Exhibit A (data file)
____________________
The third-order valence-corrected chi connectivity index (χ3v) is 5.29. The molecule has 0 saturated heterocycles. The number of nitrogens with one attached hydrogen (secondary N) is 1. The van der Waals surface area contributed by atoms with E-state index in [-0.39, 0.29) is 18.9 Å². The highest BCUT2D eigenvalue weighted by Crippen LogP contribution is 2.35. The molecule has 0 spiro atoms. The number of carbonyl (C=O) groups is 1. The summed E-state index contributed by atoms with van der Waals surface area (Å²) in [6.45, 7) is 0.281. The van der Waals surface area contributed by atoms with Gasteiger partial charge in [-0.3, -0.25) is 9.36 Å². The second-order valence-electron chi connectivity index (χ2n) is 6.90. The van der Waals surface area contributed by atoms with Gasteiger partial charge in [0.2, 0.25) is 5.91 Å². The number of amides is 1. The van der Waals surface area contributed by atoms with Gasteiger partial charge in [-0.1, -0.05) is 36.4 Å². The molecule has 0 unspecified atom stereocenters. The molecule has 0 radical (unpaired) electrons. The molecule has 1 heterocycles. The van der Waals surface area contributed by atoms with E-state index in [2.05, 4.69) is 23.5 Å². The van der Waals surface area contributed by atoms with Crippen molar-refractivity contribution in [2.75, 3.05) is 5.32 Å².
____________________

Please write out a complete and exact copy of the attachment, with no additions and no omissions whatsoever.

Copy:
The third-order valence-corrected chi connectivity index (χ3v) is 5.29. The molecule has 0 saturated heterocycles. The number of nitrogens with one attached hydrogen (secondary N) is 1. The van der Waals surface area contributed by atoms with E-state index in [-0.39, 0.29) is 18.9 Å². The highest BCUT2D eigenvalue weighted by Crippen LogP contribution is 2.35. The molecule has 0 spiro atoms. The number of carbonyl (C=O) groups is 1. The summed E-state index contributed by atoms with van der Waals surface area (Å²) in [6.45, 7) is 0.281. The van der Waals surface area contributed by atoms with Gasteiger partial charge in [-0.3, -0.25) is 9.36 Å². The second-order valence-electron chi connectivity index (χ2n) is 6.90. The van der Waals surface area contributed by atoms with Gasteiger partial charge in [0.2, 0.25) is 5.91 Å². The number of amides is 1. The van der Waals surface area contributed by atoms with Gasteiger partial charge in [-0.1, -0.05) is 36.4 Å². The molecule has 0 unspecified atom stereocenters. The molecule has 0 radical (unpaired) electrons. The molecule has 1 heterocycles. The van der Waals surface area contributed by atoms with E-state index in [2.05, 4.69) is 23.5 Å². The van der Waals surface area contributed by atoms with Crippen molar-refractivity contribution in [2.75, 3.05) is 5.32 Å².